Whether you pay close attention to it or not, there is always some sort of conversation going on inside your head. This understanding is crucial not only to your ongoing recovery but to your well-being in general. Perhaps there’s some arguing going on, or some longing, or just the simple fact that you are hungry!
These “inner conversations” have different names according to different systems of recovery. In AA, they are frequently referred to as "the committee.” In Buddhist thought, it’s often called “the monkey mind.” Another popular mental growth system calls it “the conversation” and their whole philosophy is to make it go away.
However, Inner Conversations are never going to go away. They involve every daily activity you can name. Should I eat, take a shower, go to this or that movie, do some homework, fix the car, have a salad, read a book, call my friend, take a trip, have a nap, write my congressman, etc.
Every action you take in life is preceded by an “inner conversation” whether you are aware of it or not. From the Self-Parenting Program’s point of view, we know exactly what these “inner conversations” are all about. It also turns out that they play a very important part in getting a handle on your sober recovery and future life plans.
So Who’s Talking?
One participant in these conversations is who we call the “Inner Parent.” This is the voice represented by your parents when you were growing up. As a child you focused one hundred percent on your parents since they were your life support. You were biologically programmed to duplicate and internalize the way they were treating you so that you could learn how to behave and survive in this new world growing up.
Your "Inner Parent" voice became the accumulation of the parenting you received, influences from your family environment, your early schooling years, etc. In psychology, this is referred to as the ego and it forms a major portion of who you are when relating to the outside world. In anatomy it is associated with the left hemisphere of your brain.
For it to be a real conversation though, there has to be a responding voice. This part of you is the emotional voice and it has an equal responsibility in your mind as well. This voice represents your emotions, dreams and intuitions. Some people call this the “true Self.” In Self-Parenting Program, we call it the “Inner Child.” This voice within you is a child voice, even as you are now an adult. In brain studies it is represented by the right brain hemisphere.
The dynamic that takes place between your Inner Parent and Inner Child is what we call “Self-Parenting.” What’s really happening is that your Inner Parent is parenting your Inner Child within your mind, in the same manner that your outer parents parented you when you were a child. You are continuing this same dynamic, regardless if you are 20, 40 or 60 years old.
Rather than being something you want to get rid of, it’s important to know that your inner conversations actually represent who you are as a unique individual. They are your internal decision-making process and determine how you interact with the outside world. When both your mental and emotional selves are happy and whole, this is when your inner and outer worlds start working the best.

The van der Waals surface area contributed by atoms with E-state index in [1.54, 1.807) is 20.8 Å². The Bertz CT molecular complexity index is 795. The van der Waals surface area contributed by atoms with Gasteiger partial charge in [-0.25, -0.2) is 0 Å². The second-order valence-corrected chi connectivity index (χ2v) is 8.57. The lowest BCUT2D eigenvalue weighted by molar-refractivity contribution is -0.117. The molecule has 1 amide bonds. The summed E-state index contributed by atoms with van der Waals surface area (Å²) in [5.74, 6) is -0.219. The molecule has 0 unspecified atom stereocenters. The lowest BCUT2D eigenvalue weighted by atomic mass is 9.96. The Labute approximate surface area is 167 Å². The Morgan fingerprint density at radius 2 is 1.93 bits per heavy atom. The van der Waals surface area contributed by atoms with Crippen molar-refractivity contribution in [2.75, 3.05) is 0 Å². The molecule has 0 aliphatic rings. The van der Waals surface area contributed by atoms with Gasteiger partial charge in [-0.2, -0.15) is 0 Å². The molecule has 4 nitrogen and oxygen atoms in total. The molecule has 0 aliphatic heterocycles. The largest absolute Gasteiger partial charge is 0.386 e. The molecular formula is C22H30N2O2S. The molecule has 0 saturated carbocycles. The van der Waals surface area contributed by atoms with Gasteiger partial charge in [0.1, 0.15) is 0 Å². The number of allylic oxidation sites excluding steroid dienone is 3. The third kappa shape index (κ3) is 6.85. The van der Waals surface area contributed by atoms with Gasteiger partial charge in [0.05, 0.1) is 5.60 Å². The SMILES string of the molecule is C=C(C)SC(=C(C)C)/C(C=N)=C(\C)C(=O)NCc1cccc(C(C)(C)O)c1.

If the outer parenting you received was mostly positive, you’ll most likely have a positive Self-Parenting Style. However, if you’re an adult child of an alcoholic, there's an excellent chance that you will have many negative internal conversations featuring arguing, criticizing, negative judgments and more. These internal negative patterns tend to drive our external coping behavior so that we often turn to food, mood enhancers, alcohol, illegal drugs, gambling or other risk-taking to deal with these uncomfortable emotions. Of course these temporary “solutions” are only short term, can easily become addictive, and do not actually deal with the cause of what is really going on.
If your Inner Parent is not taught how to be loving, supportive and nurturing for your Inner Child, then nothing else is going to work long-term at the core level until you turn this pattern around. In the Self-Parenting Program, we spend a half hour each day sitting down one-on-one with our Inner Child getting to know him or her. We learn a safe way of asking questions and actually listening to the answers without judgment or criticism.
Just like an outer parent can take a parenting class to learn to become a better parent, we in the program learn how to become a better “Inner Parent.” You’ll learn how to build a positive relationship and settle in a win/win way the conflicts between your mind and emotions, your thoughts and feelings, as well as your practical “real world” self and your emotional “dreams and lifestyle” self.
Working over the years with the worst of the worst ACoA clients, we’ve been able to reestablish the interaction between these two selves, turning them from negative to positive. Your best world is working when both parts of your mind learn to cooperate with each other. Both selves have their strengths and weaknesses. When you combine the best of both, you are able to engage the outside world in a manner that fits other people's expectations as well as your own internal dreams and desires. If you or someone you know is seeking professional help, please visit our directory of counseling and therapy centers or call 866-606-0182 to start the path to recovery today.
Next, we will define these two selves more completely and provide some examples of how they interact with each other. Click here to read more!
John K. Pollard, III, is the author and creator of the book, SELF-PARENTING: The Complete Guide to Your Inner Conversations. His book, published in 1987, became an international bestseller in the US and Australia. What began as a simple discovery over thirty years ago has now become the SELF-PARENTING Program used by practitioners around the world.